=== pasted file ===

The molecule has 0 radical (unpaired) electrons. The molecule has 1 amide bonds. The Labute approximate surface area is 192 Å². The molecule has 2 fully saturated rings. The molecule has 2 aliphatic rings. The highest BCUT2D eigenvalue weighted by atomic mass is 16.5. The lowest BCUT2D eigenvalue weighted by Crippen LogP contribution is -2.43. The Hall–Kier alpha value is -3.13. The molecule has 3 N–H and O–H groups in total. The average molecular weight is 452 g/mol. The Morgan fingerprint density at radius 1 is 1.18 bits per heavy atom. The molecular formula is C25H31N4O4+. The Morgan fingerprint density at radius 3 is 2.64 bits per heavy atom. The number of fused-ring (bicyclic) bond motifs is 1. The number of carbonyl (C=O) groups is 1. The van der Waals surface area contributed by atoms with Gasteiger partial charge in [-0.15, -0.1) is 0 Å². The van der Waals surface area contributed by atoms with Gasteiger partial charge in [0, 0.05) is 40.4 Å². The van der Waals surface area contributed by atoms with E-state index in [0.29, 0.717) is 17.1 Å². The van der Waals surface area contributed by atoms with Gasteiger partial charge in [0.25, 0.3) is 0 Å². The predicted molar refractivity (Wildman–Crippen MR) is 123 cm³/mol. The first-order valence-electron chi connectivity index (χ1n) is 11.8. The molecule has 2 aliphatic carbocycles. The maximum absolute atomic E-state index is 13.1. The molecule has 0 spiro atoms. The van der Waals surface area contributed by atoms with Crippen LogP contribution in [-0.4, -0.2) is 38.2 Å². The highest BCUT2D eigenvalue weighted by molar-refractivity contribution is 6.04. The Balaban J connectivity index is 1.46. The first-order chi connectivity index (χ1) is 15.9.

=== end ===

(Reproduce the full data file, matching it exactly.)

The molecule has 0 radical (unpaired) electrons. The molecule has 1 amide bonds. The Labute approximate surface area is 192 Å². The molecule has 2 fully saturated rings. The molecule has 2 aliphatic rings. The highest BCUT2D eigenvalue weighted by atomic mass is 16.5. The lowest BCUT2D eigenvalue weighted by Crippen LogP contribution is -2.43. The Hall–Kier alpha value is -3.13. The molecule has 3 N–H and O–H groups in total. The average molecular weight is 452 g/mol. The Morgan fingerprint density at radius 1 is 1.18 bits per heavy atom. The molecular formula is C25H31N4O4+. The Morgan fingerprint density at radius 3 is 2.64 bits per heavy atom. The number of fused-ring (bicyclic) bond motifs is 1. The number of carbonyl (C=O) groups is 1. The van der Waals surface area contributed by atoms with Gasteiger partial charge in [-0.15, -0.1) is 0 Å². The van der Waals surface area contributed by atoms with Gasteiger partial charge in [0, 0.05) is 40.4 Å². The van der Waals surface area contributed by atoms with E-state index in [0.29, 0.717) is 17.1 Å². The van der Waals surface area contributed by atoms with Gasteiger partial charge in [0.25, 0.3) is 0 Å². The predicted molar refractivity (Wildman–Crippen MR) is 123 cm³/mol. The first-order valence-electron chi connectivity index (χ1n) is 11.8. The molecule has 2 aliphatic carbocycles. The maximum absolute atomic E-state index is 13.1. The molecule has 0 spiro atoms. The van der Waals surface area contributed by atoms with Crippen LogP contribution in [-0.4, -0.2) is 38.2 Å². The highest BCUT2D eigenvalue weighted by molar-refractivity contribution is 6.04. The Balaban J connectivity index is 1.46. The first-order chi connectivity index (χ1) is 15.9.